hypercementosis


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Related to hypercementosis: cementoblastoma, cementoma, condensing osteitis

hy·per·ce·men·to·sis

(hī'pĕr-sē'men-tō'sis),
Excessive deposition of secondary cementum on the root of a tooth, which may be caused by localized trauma or inflammation, excessive tooth eruption, or osteitis deformans, or may occur idiopathically.
[hyper- + L. caementum, a rough quarry stone, + -osis, condition]

hypercementosis

a non-neoplastic deposition of excessive cementum that is continuous with normal radicular cementum. Compare concrescence.

hy·per·ce·men·to·sis

(hī'pĕr-sē'mĕn-tō'sis)
Excessive deposition of secondary cementum on the root of a tooth, which may be caused by localized trauma or inflammation, excessive tooth eruption, or osteitis deformans, or may occur idiopathically.
[hyper- + L. caementum, a rough quarry stone, + -osis, condition]

hy·per·ce·men·to·sis

(hī'pĕr-sē'mĕn-tō'sis)
Excessive deposition of secondary cementum on tooth root, which may be caused by localized trauma or inflammation, excessive tooth eruption, or osteitis deformans, or may occur idiopathically.
Synonym(s): cementum hyperplasia, excementosis.
[hyper- + L. caementum, a rough quarry stone, + -osis, condition]

hypercementosis

abnormal thickening of the cement of the teeth; may affect a few or most of the teeth; often associated with inflammation of the dental root.
References in periodicals archive ?
7 The characteristic radiographic appearance of hypercementosis is thickening of the cementum layer along with blunting or rounding of the root tip with various expressions of the trait from mild to severe.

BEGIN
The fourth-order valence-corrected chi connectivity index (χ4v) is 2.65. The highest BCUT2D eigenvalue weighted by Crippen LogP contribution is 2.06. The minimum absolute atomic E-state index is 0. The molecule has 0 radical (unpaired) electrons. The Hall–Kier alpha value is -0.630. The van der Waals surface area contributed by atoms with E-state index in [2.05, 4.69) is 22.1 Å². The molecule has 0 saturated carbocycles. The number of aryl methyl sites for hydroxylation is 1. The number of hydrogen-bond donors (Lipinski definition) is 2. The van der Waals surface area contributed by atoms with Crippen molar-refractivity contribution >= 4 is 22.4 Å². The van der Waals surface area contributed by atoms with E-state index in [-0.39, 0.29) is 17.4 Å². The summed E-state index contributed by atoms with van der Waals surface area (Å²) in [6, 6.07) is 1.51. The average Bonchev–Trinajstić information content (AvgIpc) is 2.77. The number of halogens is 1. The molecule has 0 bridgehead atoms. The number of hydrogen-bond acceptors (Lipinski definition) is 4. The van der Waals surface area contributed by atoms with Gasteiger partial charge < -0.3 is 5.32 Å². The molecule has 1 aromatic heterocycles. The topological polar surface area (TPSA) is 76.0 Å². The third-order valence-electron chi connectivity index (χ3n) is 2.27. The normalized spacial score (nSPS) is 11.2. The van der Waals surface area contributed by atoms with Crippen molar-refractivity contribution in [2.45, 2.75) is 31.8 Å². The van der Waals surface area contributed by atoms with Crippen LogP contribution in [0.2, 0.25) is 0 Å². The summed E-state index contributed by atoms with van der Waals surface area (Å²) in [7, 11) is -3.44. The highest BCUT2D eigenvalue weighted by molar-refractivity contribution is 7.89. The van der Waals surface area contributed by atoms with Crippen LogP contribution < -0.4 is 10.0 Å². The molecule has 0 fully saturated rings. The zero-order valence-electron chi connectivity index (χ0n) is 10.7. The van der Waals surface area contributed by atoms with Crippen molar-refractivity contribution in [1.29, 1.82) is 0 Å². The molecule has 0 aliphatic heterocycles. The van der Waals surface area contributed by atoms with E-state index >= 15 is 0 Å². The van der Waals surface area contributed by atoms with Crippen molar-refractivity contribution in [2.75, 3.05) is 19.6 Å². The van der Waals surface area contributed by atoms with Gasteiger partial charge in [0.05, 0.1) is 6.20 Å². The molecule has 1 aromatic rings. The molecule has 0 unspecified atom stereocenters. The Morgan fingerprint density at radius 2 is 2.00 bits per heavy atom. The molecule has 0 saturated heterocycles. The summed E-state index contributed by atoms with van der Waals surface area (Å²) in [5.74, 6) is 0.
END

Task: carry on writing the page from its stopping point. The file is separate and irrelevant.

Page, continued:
The purpose of this article is to report the successful nonsurgical endodontic management of mandibular first premolar with unusual anatomy and hypercementosis which is not reported elsewhere before.
Interestingly the unique pattern of the canal system (Fig 1) was found which resembled configuration of Vertucci type V 9 and hypercementosis at the apex of the tooth.
This case report illustrates unusual morphology of the roots and root canal systems of a mandibular premolar with hypercementosis in an adolescent patient.
The prevalence of hypercementosis of teeth is not well established and the available data in the current literature range from 1.
Still, if any treatment procedure for diseased teeth, associated additionally with hypercementosis are indicated, these may present problems for various reasons.
Therefore, it is stated that, clinically hypercementosis may directly influence on root canal treatment because the clinician needs to know the limits for root canal shaping and filling.
Similarly Pinheiro et al20 stated that most of root apexes of teeth presenting mild and diffuse hypercementosis did not show irregularities and resorption, but they had a greater number of foramina.
Early hypercementosis and arrested dental eruption: heritable multiple ankylodontia.